To be sure, Moses H. Cone (and its progeny) is not without detractors.
Judge Newsome just thoughtfully explained his misgivings over the precedent.
Calderon, 5 F.4th at 1215-21 (Newsome, J., concurring). But as it stands,
that’s the law of land. And any decision to change course is above the Court’s
paygrade. E.g., McGinley v. Houston, 361 F.3d 1328, 1331 (11th Cir. 2004) (Of
course, “a decision by the Supreme Court binds all circuit and district courts.”).7
Since the issue is unbriefed, there is no need to consider Moses H. Cone’s validity.
The Bennetts’ other arguments on scope are less compelling. Courts
agree “claims arising under federal statutes may be the subject of arbitration
agreements and are enforceable under the FAA.”
Caley v. Gulfstream
Aerospace Corp., 428 F.3d 1359, 1367 (11th Cir. 2005) (citation omitted). So
the Claims may fall within the Clause’s scope. See, e.g., Vanwechel, 2017 WL
1683665, at *1 (compelling arbitration of TCPA, FCCPA, and FDCPA claims
related to collection of debt under note). Broad argument to the contrary
cannot carry the day. See Bailey, 444 F. Supp. 3d at 1336-37 (explaining flaw
in Bazemore’s reasoning).
In short, the claims against Defendants are within the Clause’s scope.
Moving on, the Bennetts contend Defendants waived any right to compel
arbitration. Unsurprisingly, Defendants disagree.
The “agreement to arbitrate, just like any other contract, may be
waived.” Ivax Corp. v. B. Braun of Am., Inc., 286 F.3d 1309, 1315 (11th Cir.
2002) (cleaned up). “Waiver occurs when both: (1) the party seeking arbitration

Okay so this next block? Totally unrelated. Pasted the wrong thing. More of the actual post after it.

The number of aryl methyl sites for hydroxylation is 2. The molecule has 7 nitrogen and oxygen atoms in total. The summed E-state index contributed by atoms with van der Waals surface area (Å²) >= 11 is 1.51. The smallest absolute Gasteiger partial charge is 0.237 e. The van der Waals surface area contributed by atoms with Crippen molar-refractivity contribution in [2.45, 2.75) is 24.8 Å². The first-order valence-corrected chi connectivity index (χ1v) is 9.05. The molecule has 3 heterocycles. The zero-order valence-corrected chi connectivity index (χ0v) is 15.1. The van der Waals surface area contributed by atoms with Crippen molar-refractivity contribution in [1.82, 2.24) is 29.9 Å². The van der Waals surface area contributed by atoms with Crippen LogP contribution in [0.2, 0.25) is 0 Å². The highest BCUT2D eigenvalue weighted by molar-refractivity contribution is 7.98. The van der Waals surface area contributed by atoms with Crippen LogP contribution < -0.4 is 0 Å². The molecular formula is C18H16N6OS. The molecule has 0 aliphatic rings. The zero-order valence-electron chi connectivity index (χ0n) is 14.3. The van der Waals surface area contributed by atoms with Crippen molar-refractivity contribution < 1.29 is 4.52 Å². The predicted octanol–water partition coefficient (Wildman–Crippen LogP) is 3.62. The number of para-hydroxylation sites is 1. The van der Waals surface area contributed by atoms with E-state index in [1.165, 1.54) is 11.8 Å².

substantially participates in litigation to a point inconsistent with an intent to
arbitrate; and (2) this participation results in prejudice to the opposing party.”
In re Checking Acct. Overdraft Litig., 754 F.3d 1290, 1294 (11th Cir. 2014)
(cleaned up). A party acts inconsistent with arbitration if—“under the totality
of the circumstances”—it “substantially invokes the litigation machinery prior
to demanding arbitration.” Garcia v. Wachovia Corp., 699 F.3d 1273, 1277
(11th Cir. 2012) (citation omitted). “Prejudice exists when the party opposing
arbitration undergoes the types of litigation expenses that arbitration was
designed to alleviate.” Overdraft, 754 F.3d at 1294 (cleaned up).
Federal law controls the waiver analysis. S&H Contractors, Inc. v. A.J.
Taft Coal Co., 906 F.2d 1507, 1514 (11th Cir. 1990). Notably, “any party
arguing waiver of arbitration bears a heavy burden of proof.” Gutierrez v. Wells
Fargo Bank, N.A., 889 F.3d 1230, 1236 (11th Cir. 2018). Waiver is inherently
case-specific. Grigsby & Assocs. v. M. Sec. Inv., 635 F. App’x 728, 731 (11th
Cir. 2015). So the relevant procedural history follows.
While in state court, Truist answered without mentioning arbitration.
Two weeks after removal, the Bennetts amended as a matter of course. In the
interim, the Court entered its normal FCRA Fast-Track Scheduling Order.
That Order stayed all discovery except some limited initial disclosures common
in FCRA cases. It also ordered early mediation within four months (in line
with the Court’s usual practice for FCRA cases).
About a month after removal, SST answered the Amended Complaint.
In doing so, it raised arbitration as an affirmative defense.
moved to strike (in part) because the Answer referenced arbitration as a
defense. But the Court denied that motion without prejudice, allowing the
Bennetts two weeks to refile.
Just before the Bennetts moved to strike,
Defendants told them of the intention to compel arbitration. Apparently,
counsel wanted the parties to discuss the motions to strike and compel together